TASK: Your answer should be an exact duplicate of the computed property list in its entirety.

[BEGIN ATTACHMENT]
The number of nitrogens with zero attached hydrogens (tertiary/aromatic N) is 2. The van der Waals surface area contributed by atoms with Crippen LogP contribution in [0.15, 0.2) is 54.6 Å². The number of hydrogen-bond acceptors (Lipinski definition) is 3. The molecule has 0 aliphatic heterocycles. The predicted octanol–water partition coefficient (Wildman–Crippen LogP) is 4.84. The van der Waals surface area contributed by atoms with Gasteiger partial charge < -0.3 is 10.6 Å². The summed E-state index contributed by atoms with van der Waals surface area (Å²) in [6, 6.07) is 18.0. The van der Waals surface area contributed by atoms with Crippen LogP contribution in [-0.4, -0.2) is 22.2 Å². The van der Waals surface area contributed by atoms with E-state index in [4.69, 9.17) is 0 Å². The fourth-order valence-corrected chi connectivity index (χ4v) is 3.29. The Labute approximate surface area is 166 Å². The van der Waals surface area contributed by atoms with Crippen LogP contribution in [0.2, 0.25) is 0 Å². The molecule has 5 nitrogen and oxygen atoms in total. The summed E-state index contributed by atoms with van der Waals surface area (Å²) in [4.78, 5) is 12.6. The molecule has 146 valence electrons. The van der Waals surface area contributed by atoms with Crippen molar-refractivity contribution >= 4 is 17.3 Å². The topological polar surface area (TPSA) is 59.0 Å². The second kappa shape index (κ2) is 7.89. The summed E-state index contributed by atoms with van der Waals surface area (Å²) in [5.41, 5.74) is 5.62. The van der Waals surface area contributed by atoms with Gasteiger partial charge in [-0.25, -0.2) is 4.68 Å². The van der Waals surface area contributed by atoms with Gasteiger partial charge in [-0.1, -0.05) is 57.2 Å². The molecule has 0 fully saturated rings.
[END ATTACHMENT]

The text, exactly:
The number of nitrogens with zero attached hydrogens (tertiary/aromatic N) is 2. The van der Waals surface area contributed by atoms with Crippen LogP contribution in [0.15, 0.2) is 54.6 Å². The number of hydrogen-bond acceptors (Lipinski definition) is 3. The molecule has 0 aliphatic heterocycles. The predicted octanol–water partition coefficient (Wildman–Crippen LogP) is 4.84. The van der Waals surface area contributed by atoms with Gasteiger partial charge < -0.3 is 10.6 Å². The summed E-state index contributed by atoms with van der Waals surface area (Å²) in [6, 6.07) is 18.0. The van der Waals surface area contributed by atoms with Crippen LogP contribution in [-0.4, -0.2) is 22.2 Å². The van der Waals surface area contributed by atoms with E-state index in [4.69, 9.17) is 0 Å². The fourth-order valence-corrected chi connectivity index (χ4v) is 3.29. The Labute approximate surface area is 166 Å². The van der Waals surface area contributed by atoms with Crippen LogP contribution in [0.2, 0.25) is 0 Å². The molecule has 5 nitrogen and oxygen atoms in total. The summed E-state index contributed by atoms with van der Waals surface area (Å²) in [4.78, 5) is 12.6. The molecule has 146 valence electrons. The van der Waals surface area contributed by atoms with Crippen molar-refractivity contribution >= 4 is 17.3 Å². The topological polar surface area (TPSA) is 59.0 Å². The second kappa shape index (κ2) is 7.89. The summed E-state index contributed by atoms with van der Waals surface area (Å²) in [5.41, 5.74) is 5.62. The van der Waals surface area contributed by atoms with Gasteiger partial charge in [-0.25, -0.2) is 4.68 Å². The van der Waals surface area contributed by atoms with Gasteiger partial charge in [-0.1, -0.05) is 57.2 Å². The molecule has 0 fully saturated rings.